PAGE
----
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Pirongia Sunset | © ItravelNZ/Flickr
Pirongia Sunset | © ItravelNZ/Flickr

20 Must-Visit Attractions in Waikato, New Zealand

Picture of Thalita Alves
Updated: 7 September 2017

The upper North Island region of Waikato was named after the longest river in New Zealand. The area is surrounded by rural landscapes, lush forests, as well as natural and man-made attractions. From urban must-sees to active must-dos, here are 20 places in the region that everyone should visit.


If you’re a die-hard Tolkien fan, the Hobbiton movie set in Matamata needs no introduction. A quick drive from Auckland or Hamilton is all it takes to access this wonderful recreation of Middle Earth.

Waitomo Caves

The Waitomo Caves have everything one could ask for – adventurous activities like caving, canyoning and rafting, as well as a relaxed underground cruise along its famous glowworm-lit caverns.

Waitomo Glow Worm Caves | © Donnie Ray Jones/Flickr

Hamilton Gardens

The Hamilton Gardens’ unique concept – which is closer to a garden-based history exhibit than a botanic garden in the strictest of terms – entices nature lovers of all kinds to delve into its magnificent public parkland.

Hamilton Gardens | © Louis Tan/Flickr

Bridal Veil Falls

The Waireinga/Bridal Veil Falls are located near the town of Raglan. An easy walk up a well-formed track will give you a glimpse of these majestic falls in all their 55-metre glory.

Bridal Veil Fall, New Zealand | © Holgi/Pixabay

Wairere Stream

The Wairere Stream near Matamata is surrounded by small wooden bridges, wondrous native trees, cascades and an impressive waterfall. As such, the area is quite popular among nature-loving hikers too.

Wairere Stream | © russellstreet/Flickr

The Blue Springs at Te Waihou Walkway

In recent years, Te Waihou Walkway has seen a surge in popularity because of the beautiful bright blue coloured springs that run alongside it.

Te Waihou Walkway view of Putaruru’s Blue Spring | © cool_spark/Flickr

The Waikato River

The Waikato River runs through 425 kilometres (264 miles) of the North Island, rising in the eastern slopes of Mt Ruapehu and emptying into the Tasman Sea at Port Waikato just south of Auckland.

Waikato River | © russellstreet/Flickr

Lake Taupo

Lake Taupo lies right in the midst of Waikato River, and is New Zealand’s largest lake by surface. It sits in the caldera of the Taupo Volcano, and is a quite a travel hot-spot in the warmer months.

Lake Karapiro

Lake Karapiro is an artificial reservoir on the Waikato River. Located just 30 kilometres (19 miles) south-east of Hamilton, the lake is highly regarded as one of New Zealand’s best rowing competition venues.

Lake Karapiro | © Floyd Wilde/Flickr

Ngarunui Beach, Raglan

Raglan is a town that’s famous for its coastal treasures. Ngarunui, with its rugged shorelines and turbulent waves, is a picturesque beach that is particularly attractive to surfers.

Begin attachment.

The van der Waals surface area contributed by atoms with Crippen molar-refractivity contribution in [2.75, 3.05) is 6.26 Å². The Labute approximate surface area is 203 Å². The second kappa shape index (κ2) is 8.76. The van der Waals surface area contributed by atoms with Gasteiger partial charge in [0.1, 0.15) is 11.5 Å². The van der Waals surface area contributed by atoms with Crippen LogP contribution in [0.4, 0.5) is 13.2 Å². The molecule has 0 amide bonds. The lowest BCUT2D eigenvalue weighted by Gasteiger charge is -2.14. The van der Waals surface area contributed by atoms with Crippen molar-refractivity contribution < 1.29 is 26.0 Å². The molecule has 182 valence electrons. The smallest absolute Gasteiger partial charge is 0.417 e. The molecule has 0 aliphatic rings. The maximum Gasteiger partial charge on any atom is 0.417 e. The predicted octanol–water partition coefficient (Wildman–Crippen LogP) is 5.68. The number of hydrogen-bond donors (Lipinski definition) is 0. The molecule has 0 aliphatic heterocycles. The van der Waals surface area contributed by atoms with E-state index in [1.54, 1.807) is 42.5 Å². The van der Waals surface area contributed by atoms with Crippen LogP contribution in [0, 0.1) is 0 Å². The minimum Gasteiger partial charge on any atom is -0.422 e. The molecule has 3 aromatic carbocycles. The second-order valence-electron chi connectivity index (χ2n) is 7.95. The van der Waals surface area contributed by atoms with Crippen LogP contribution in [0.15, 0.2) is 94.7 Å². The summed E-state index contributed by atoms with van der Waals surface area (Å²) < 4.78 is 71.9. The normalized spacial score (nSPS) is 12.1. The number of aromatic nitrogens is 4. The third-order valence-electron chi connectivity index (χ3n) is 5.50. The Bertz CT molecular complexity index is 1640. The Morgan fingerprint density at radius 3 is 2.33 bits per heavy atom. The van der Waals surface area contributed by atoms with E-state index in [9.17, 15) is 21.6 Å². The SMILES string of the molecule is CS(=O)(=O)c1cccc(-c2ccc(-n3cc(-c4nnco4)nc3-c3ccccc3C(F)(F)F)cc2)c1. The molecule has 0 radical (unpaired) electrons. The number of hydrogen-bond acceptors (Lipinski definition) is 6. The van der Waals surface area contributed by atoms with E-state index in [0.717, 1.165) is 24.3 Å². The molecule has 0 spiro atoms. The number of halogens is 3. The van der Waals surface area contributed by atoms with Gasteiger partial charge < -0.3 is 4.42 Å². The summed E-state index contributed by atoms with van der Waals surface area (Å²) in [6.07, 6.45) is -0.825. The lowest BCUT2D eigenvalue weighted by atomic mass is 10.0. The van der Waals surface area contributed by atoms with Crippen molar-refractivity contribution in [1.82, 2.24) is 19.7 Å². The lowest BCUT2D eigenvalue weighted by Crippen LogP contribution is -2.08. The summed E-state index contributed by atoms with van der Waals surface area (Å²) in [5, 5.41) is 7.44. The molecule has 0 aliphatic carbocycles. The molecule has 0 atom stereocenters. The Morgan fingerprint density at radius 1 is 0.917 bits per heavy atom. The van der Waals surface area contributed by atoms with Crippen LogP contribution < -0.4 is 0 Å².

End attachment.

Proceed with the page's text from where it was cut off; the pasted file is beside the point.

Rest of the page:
Raglan Ngarunui Beach | © Florian Bugiel/Flickr

Kawhia’s Hot Water Beach

The town of Kawhia’s best kept secret: a largely-secluded beach with its own, natural, hot water spa. Start with a dip in the cool Pacific Ocean, and finish things off by digging a hole in the sand to enjoy the reinvigorating warm waters.

Te Puia Springs, Kawhia | © ItravelNZ/Flickr

Otorohanga Kiwi House

As its name suggests, Otorohanga Kiwi House is a must-visit for anyone wanting to see New Zealand’s most famous native bird, as well as a number of other avian species, from up close.

Otorohanga Kiwi House | © ItravelNZ/Flickr 

Hamilton Zoo

While we’re on the topic of wildlife, Hamilton Zoo is another regional gem that all animal lovers should have on their radar.

Kereru (New Zealand Wood Pidgeon) at the Hamilton Zoo | © russellstreet/Flickr

Tirau’s Corrugated Iron Buildings

On the prowl for something unique and quirky? The town of Tirau is known for having a gigantic castle, along with a cool collection of corrugated iron buildings.

Giant Corrugated Iron Sheep, Tirau | © Tony Hisgett/Flickr

Arapuni Swing Bridge

The Arapuni Swing Bridge stretches across a bush-lined gorge as it connects to the Arapuni Dam. It was built in the 1920s and is currently one of the main highlights of the Waikato River Trails.

Arapuni Swing Bridge | © russellstreet/Flickr

Pirongia Forest Park

Pirongia Forest Park is the largest forested area close to Hamilton. Along with comprising a large variety of plants and animal species, the area is also home to the Kaniwhaniwha Caves, as well as its namesake Mt Pirongia.

Pirongia Sunset | © ItravelNZ/Flickr


The Waikato region has plenty of history to share. Ongarue, for instance, is renowned for its largely unchanged tramway and spiral.


Maungatautari is an eroded andesitic volcano near the Waikato town of Cambridge. It is also the site of one of New Zealand’s most significant ecological restoration projects.

Maungatautari, New Zealand | © Michael Coghlan/Flickr

Mangapohue Natural Bridge

While we’re on the subject of natural wonders, the remarkable rocky formations that carved the Mangapohue Natural Bridge, in Waitomo, are bound to amaze all passing travellers.

Mangapohue Natural Bridge | © ItravelNZ/Flickr

The Kaimai Range

And we finish things off with the luscious Kaimai Range, which is part of the forested area that divides the Waikato and Bay of Plenty Regions.

Kaimai Range | © ItravelNZ/Flickr